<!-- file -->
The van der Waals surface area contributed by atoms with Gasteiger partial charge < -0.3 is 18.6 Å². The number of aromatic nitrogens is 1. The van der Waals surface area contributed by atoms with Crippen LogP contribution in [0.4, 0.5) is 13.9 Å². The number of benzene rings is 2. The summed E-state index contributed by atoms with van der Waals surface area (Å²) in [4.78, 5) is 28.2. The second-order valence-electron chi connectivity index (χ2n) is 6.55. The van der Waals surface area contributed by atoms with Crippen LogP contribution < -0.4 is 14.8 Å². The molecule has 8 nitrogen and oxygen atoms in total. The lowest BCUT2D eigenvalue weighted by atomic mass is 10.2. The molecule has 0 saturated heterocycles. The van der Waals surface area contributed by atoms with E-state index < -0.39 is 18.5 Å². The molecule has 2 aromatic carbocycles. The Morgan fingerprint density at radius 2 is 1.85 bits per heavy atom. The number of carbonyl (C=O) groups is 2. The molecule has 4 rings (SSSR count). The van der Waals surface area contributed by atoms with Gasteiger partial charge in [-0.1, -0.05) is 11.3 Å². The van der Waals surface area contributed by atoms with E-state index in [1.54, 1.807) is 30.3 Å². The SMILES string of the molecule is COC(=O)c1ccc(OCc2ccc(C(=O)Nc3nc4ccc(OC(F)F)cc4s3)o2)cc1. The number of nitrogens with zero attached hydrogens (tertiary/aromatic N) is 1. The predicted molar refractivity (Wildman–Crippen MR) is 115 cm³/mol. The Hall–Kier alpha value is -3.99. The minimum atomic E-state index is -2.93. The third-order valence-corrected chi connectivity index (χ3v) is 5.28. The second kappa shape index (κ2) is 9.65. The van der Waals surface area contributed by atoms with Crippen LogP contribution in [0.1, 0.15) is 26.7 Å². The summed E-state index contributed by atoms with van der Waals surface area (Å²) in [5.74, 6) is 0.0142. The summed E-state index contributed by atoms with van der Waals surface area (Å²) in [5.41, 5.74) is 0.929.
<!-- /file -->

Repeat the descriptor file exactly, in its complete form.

The van der Waals surface area contributed by atoms with Gasteiger partial charge < -0.3 is 18.6 Å². The number of aromatic nitrogens is 1. The van der Waals surface area contributed by atoms with Crippen LogP contribution in [0.4, 0.5) is 13.9 Å². The number of benzene rings is 2. The summed E-state index contributed by atoms with van der Waals surface area (Å²) in [4.78, 5) is 28.2. The second-order valence-electron chi connectivity index (χ2n) is 6.55. The van der Waals surface area contributed by atoms with Crippen LogP contribution < -0.4 is 14.8 Å². The molecule has 8 nitrogen and oxygen atoms in total. The lowest BCUT2D eigenvalue weighted by atomic mass is 10.2. The molecule has 0 saturated heterocycles. The van der Waals surface area contributed by atoms with E-state index < -0.39 is 18.5 Å². The molecule has 2 aromatic carbocycles. The Morgan fingerprint density at radius 2 is 1.85 bits per heavy atom. The number of carbonyl (C=O) groups is 2. The molecule has 4 rings (SSSR count). The van der Waals surface area contributed by atoms with Gasteiger partial charge in [-0.1, -0.05) is 11.3 Å². The van der Waals surface area contributed by atoms with E-state index in [1.54, 1.807) is 30.3 Å². The SMILES string of the molecule is COC(=O)c1ccc(OCc2ccc(C(=O)Nc3nc4ccc(OC(F)F)cc4s3)o2)cc1. The number of nitrogens with zero attached hydrogens (tertiary/aromatic N) is 1. The predicted molar refractivity (Wildman–Crippen MR) is 115 cm³/mol. The Hall–Kier alpha value is -3.99. The minimum atomic E-state index is -2.93. The third-order valence-corrected chi connectivity index (χ3v) is 5.28. The second kappa shape index (κ2) is 9.65. The van der Waals surface area contributed by atoms with Crippen LogP contribution in [0.1, 0.15) is 26.7 Å². The summed E-state index contributed by atoms with van der Waals surface area (Å²) in [5.74, 6) is 0.0142. The summed E-state index contributed by atoms with van der Waals surface area (Å²) in [5.41, 5.74) is 0.929.